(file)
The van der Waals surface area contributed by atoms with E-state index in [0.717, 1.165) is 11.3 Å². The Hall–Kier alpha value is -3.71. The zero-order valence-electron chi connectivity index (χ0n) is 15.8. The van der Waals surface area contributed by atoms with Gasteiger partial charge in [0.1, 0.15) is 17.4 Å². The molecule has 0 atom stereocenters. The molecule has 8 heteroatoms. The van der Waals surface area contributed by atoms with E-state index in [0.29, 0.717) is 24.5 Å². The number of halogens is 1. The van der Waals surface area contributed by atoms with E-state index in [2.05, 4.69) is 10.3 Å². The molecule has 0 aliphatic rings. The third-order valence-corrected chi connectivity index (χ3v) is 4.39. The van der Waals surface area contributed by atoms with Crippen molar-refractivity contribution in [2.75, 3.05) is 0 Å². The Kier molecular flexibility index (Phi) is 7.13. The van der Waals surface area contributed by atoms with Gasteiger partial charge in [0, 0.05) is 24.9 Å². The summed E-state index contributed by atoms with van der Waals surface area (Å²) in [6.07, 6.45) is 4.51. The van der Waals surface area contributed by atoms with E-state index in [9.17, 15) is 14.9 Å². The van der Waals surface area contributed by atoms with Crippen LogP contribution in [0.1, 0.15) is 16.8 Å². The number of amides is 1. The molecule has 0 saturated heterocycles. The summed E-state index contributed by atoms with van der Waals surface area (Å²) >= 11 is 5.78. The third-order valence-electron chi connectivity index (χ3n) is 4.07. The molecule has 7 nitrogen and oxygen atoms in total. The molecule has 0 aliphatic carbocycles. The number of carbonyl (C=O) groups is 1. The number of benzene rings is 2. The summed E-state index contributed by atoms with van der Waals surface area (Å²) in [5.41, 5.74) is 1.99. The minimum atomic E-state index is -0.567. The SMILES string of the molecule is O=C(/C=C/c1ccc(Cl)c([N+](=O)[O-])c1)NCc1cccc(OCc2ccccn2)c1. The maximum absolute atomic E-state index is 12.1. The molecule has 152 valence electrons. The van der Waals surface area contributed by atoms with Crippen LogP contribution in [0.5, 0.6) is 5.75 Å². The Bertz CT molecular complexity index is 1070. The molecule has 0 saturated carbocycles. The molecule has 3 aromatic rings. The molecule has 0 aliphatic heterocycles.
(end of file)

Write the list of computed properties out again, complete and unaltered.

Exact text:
The van der Waals surface area contributed by atoms with E-state index in [0.717, 1.165) is 11.3 Å². The Hall–Kier alpha value is -3.71. The zero-order valence-electron chi connectivity index (χ0n) is 15.8. The van der Waals surface area contributed by atoms with Gasteiger partial charge in [0.1, 0.15) is 17.4 Å². The molecule has 0 atom stereocenters. The molecule has 8 heteroatoms. The van der Waals surface area contributed by atoms with E-state index in [0.29, 0.717) is 24.5 Å². The number of halogens is 1. The van der Waals surface area contributed by atoms with E-state index in [2.05, 4.69) is 10.3 Å². The molecule has 0 aliphatic rings. The third-order valence-corrected chi connectivity index (χ3v) is 4.39. The van der Waals surface area contributed by atoms with Crippen molar-refractivity contribution in [2.75, 3.05) is 0 Å². The Kier molecular flexibility index (Phi) is 7.13. The van der Waals surface area contributed by atoms with Gasteiger partial charge in [0, 0.05) is 24.9 Å². The summed E-state index contributed by atoms with van der Waals surface area (Å²) in [6.07, 6.45) is 4.51. The van der Waals surface area contributed by atoms with E-state index in [9.17, 15) is 14.9 Å². The van der Waals surface area contributed by atoms with Crippen LogP contribution in [0.1, 0.15) is 16.8 Å². The number of amides is 1. The molecule has 0 saturated heterocycles. The summed E-state index contributed by atoms with van der Waals surface area (Å²) >= 11 is 5.78. The third-order valence-electron chi connectivity index (χ3n) is 4.07. The molecule has 7 nitrogen and oxygen atoms in total. The molecule has 0 aliphatic carbocycles. The number of carbonyl (C=O) groups is 1. The number of benzene rings is 2. The summed E-state index contributed by atoms with van der Waals surface area (Å²) in [5.41, 5.74) is 1.99. The minimum atomic E-state index is -0.567. The SMILES string of the molecule is O=C(/C=C/c1ccc(Cl)c([N+](=O)[O-])c1)NCc1cccc(OCc2ccccn2)c1. The maximum absolute atomic E-state index is 12.1. The molecule has 152 valence electrons. The van der Waals surface area contributed by atoms with Crippen LogP contribution in [0.5, 0.6) is 5.75 Å². The Bertz CT molecular complexity index is 1070. The molecule has 0 saturated carbocycles. The molecule has 3 aromatic rings. The molecule has 0 aliphatic heterocycles.